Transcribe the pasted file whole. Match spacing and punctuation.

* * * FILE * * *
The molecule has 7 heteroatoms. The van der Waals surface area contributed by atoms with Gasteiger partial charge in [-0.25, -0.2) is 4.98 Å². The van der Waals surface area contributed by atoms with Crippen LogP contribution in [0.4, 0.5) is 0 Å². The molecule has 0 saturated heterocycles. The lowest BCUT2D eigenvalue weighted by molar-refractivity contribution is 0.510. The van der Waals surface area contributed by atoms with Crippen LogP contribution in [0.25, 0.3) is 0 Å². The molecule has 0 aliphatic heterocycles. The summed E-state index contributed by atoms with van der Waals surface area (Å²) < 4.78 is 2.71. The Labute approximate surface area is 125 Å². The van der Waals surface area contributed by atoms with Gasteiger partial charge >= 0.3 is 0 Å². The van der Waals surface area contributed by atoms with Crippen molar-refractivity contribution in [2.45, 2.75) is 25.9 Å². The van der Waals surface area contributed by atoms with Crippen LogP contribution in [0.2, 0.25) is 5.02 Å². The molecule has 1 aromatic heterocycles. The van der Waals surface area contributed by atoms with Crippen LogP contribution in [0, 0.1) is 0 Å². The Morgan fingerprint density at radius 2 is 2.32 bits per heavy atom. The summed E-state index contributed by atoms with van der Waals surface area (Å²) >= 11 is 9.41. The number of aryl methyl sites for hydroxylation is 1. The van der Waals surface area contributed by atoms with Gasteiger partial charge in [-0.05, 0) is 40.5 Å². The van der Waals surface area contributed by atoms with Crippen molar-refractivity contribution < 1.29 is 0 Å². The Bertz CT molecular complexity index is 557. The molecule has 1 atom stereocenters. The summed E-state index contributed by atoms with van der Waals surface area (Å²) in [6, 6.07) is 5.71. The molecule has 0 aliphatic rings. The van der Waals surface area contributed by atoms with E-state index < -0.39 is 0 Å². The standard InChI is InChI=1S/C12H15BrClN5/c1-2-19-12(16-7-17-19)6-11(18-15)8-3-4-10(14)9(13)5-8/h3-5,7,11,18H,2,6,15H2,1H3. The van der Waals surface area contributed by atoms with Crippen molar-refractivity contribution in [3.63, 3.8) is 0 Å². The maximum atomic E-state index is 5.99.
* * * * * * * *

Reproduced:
The molecule has 7 heteroatoms. The van der Waals surface area contributed by atoms with Gasteiger partial charge in [-0.25, -0.2) is 4.98 Å². The van der Waals surface area contributed by atoms with Crippen LogP contribution in [0.4, 0.5) is 0 Å². The molecule has 0 saturated heterocycles. The lowest BCUT2D eigenvalue weighted by molar-refractivity contribution is 0.510. The van der Waals surface area contributed by atoms with Crippen LogP contribution in [0.25, 0.3) is 0 Å². The molecule has 0 aliphatic heterocycles. The summed E-state index contributed by atoms with van der Waals surface area (Å²) < 4.78 is 2.71. The Labute approximate surface area is 125 Å². The van der Waals surface area contributed by atoms with Gasteiger partial charge >= 0.3 is 0 Å². The van der Waals surface area contributed by atoms with Crippen molar-refractivity contribution in [2.45, 2.75) is 25.9 Å². The van der Waals surface area contributed by atoms with Crippen LogP contribution in [0.2, 0.25) is 5.02 Å². The molecule has 1 aromatic heterocycles. The van der Waals surface area contributed by atoms with Crippen LogP contribution in [0, 0.1) is 0 Å². The Morgan fingerprint density at radius 2 is 2.32 bits per heavy atom. The summed E-state index contributed by atoms with van der Waals surface area (Å²) >= 11 is 9.41. The number of aryl methyl sites for hydroxylation is 1. The van der Waals surface area contributed by atoms with Gasteiger partial charge in [-0.05, 0) is 40.5 Å². The van der Waals surface area contributed by atoms with Crippen molar-refractivity contribution < 1.29 is 0 Å². The Bertz CT molecular complexity index is 557. The molecule has 1 atom stereocenters. The summed E-state index contributed by atoms with van der Waals surface area (Å²) in [6, 6.07) is 5.71. The molecule has 0 aliphatic rings. The van der Waals surface area contributed by atoms with E-state index < -0.39 is 0 Å². The standard InChI is InChI=1S/C12H15BrClN5/c1-2-19-12(16-7-17-19)6-11(18-15)8-3-4-10(14)9(13)5-8/h3-5,7,11,18H,2,6,15H2,1H3. The van der Waals surface area contributed by atoms with Crippen molar-refractivity contribution in [3.63, 3.8) is 0 Å². The maximum atomic E-state index is 5.99.